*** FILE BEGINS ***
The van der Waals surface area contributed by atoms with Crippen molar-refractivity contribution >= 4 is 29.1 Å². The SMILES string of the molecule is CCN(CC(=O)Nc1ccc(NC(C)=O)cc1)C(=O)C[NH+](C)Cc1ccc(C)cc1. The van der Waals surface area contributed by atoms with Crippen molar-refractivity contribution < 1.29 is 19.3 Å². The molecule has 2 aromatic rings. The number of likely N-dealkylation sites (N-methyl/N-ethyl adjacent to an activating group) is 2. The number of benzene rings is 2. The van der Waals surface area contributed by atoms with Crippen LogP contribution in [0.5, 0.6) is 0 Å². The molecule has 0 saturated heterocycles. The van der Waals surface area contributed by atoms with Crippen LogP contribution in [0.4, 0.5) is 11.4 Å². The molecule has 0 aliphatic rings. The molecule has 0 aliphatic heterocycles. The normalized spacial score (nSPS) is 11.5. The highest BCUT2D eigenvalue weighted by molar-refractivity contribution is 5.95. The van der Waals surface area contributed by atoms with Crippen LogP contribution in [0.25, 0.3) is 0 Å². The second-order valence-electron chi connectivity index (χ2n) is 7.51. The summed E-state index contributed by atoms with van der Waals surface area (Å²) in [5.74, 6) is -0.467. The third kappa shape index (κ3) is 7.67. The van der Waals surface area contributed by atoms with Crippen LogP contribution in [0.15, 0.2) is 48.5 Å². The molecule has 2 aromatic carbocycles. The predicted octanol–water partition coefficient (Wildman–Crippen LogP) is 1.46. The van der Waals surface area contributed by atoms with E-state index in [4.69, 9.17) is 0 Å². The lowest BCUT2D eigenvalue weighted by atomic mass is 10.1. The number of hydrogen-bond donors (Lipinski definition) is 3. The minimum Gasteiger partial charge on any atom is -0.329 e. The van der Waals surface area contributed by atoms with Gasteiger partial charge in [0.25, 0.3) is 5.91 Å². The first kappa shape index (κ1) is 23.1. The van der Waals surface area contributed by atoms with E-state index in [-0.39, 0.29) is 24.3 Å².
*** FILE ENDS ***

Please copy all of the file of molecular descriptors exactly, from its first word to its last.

The van der Waals surface area contributed by atoms with Crippen molar-refractivity contribution >= 4 is 29.1 Å². The SMILES string of the molecule is CCN(CC(=O)Nc1ccc(NC(C)=O)cc1)C(=O)C[NH+](C)Cc1ccc(C)cc1. The van der Waals surface area contributed by atoms with Crippen molar-refractivity contribution < 1.29 is 19.3 Å². The molecule has 2 aromatic rings. The number of likely N-dealkylation sites (N-methyl/N-ethyl adjacent to an activating group) is 2. The number of benzene rings is 2. The van der Waals surface area contributed by atoms with Crippen LogP contribution in [0.5, 0.6) is 0 Å². The molecule has 0 saturated heterocycles. The van der Waals surface area contributed by atoms with Crippen LogP contribution in [0.4, 0.5) is 11.4 Å². The molecule has 0 aliphatic rings. The molecule has 0 aliphatic heterocycles. The normalized spacial score (nSPS) is 11.5. The highest BCUT2D eigenvalue weighted by molar-refractivity contribution is 5.95. The van der Waals surface area contributed by atoms with Crippen LogP contribution in [0.25, 0.3) is 0 Å². The second-order valence-electron chi connectivity index (χ2n) is 7.51. The summed E-state index contributed by atoms with van der Waals surface area (Å²) in [5.74, 6) is -0.467. The third kappa shape index (κ3) is 7.67. The van der Waals surface area contributed by atoms with Crippen LogP contribution in [0.15, 0.2) is 48.5 Å². The molecule has 2 aromatic carbocycles. The predicted octanol–water partition coefficient (Wildman–Crippen LogP) is 1.46. The van der Waals surface area contributed by atoms with E-state index in [4.69, 9.17) is 0 Å². The lowest BCUT2D eigenvalue weighted by atomic mass is 10.1. The number of hydrogen-bond donors (Lipinski definition) is 3. The minimum Gasteiger partial charge on any atom is -0.329 e. The van der Waals surface area contributed by atoms with Gasteiger partial charge in [0.25, 0.3) is 5.91 Å². The first kappa shape index (κ1) is 23.1. The van der Waals surface area contributed by atoms with E-state index in [-0.39, 0.29) is 24.3 Å².